Photo by Raymond Zitella
Your Just Desserts
Wouldn't it be nice to have fields of strawberry shortcake? I think everyone fell in love with this beautiful, fresh-tasting, moving-into-spring cake. Even though participation was sparse this week (12--counting me--our lowest number so far), but I'm pretty sure that some people who passed this one up will want to schedule it into their Catch-up Week slot, especially when you see all the beautiful photos!
The pink-tinted whipped cream was capable of covering a multitude of sins, even though there were not a lot of photogenic sins. Milagritos wasn't happy with the appearance of the side of her cake, even though it was the first genoise she's ever made that she was pleased with, so she frosted the sides with whipped cream. You'd never know it was a fallback measure. I think Milagritos was the only person who went whole hog and made the rhubarb compote, resulting in a beautiful mix of pinks and reds.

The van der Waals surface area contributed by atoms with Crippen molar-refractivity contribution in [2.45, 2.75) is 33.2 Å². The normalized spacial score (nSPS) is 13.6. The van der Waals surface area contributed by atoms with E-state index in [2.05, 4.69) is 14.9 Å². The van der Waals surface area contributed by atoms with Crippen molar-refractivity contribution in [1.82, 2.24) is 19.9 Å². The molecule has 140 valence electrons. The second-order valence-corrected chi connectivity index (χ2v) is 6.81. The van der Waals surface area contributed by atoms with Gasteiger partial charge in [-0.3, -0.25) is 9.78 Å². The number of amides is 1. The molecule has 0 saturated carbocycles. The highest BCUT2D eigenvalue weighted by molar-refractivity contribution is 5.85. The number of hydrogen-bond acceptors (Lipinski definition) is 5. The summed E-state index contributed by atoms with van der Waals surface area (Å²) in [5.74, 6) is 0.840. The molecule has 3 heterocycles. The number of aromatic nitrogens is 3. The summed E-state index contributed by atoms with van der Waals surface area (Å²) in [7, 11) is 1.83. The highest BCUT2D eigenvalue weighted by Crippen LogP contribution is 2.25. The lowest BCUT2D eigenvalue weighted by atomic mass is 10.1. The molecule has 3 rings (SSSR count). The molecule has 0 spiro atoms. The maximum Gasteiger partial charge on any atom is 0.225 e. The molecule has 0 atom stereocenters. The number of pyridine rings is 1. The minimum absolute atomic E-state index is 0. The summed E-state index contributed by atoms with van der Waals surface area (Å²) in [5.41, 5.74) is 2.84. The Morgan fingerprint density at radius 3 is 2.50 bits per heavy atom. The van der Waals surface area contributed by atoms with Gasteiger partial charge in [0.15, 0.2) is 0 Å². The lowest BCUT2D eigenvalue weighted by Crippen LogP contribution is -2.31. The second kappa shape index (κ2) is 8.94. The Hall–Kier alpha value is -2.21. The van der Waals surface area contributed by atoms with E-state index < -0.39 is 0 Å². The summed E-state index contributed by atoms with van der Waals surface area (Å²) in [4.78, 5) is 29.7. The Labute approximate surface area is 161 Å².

Like Milagritos, Vicki baked a lovely genoise, something that's "always half the battle" for her. And her cake also looks beautiful and tasted good, even though she "just now discovered the smashed strawberries that were supposed to be turned into puree sitting in the refrigerator," proving once again that Rose's recipes are built to withstand user error.
It was fun to read the reviews some of our non-American friends, two of whom noted that strawberry shortcake is anything but ubiquitous in their part of the world. Catherine said that it's "virtually unknown" in Australia, except for the girls, now women, who collected cute/ugly Strawberry Shortcake dolls. (Catherine was more of a Holly Hobby girl herself). She thought the strawberry shortcake was "so, so delicious," "way too delicious and light, really," making it "easy to overindulge."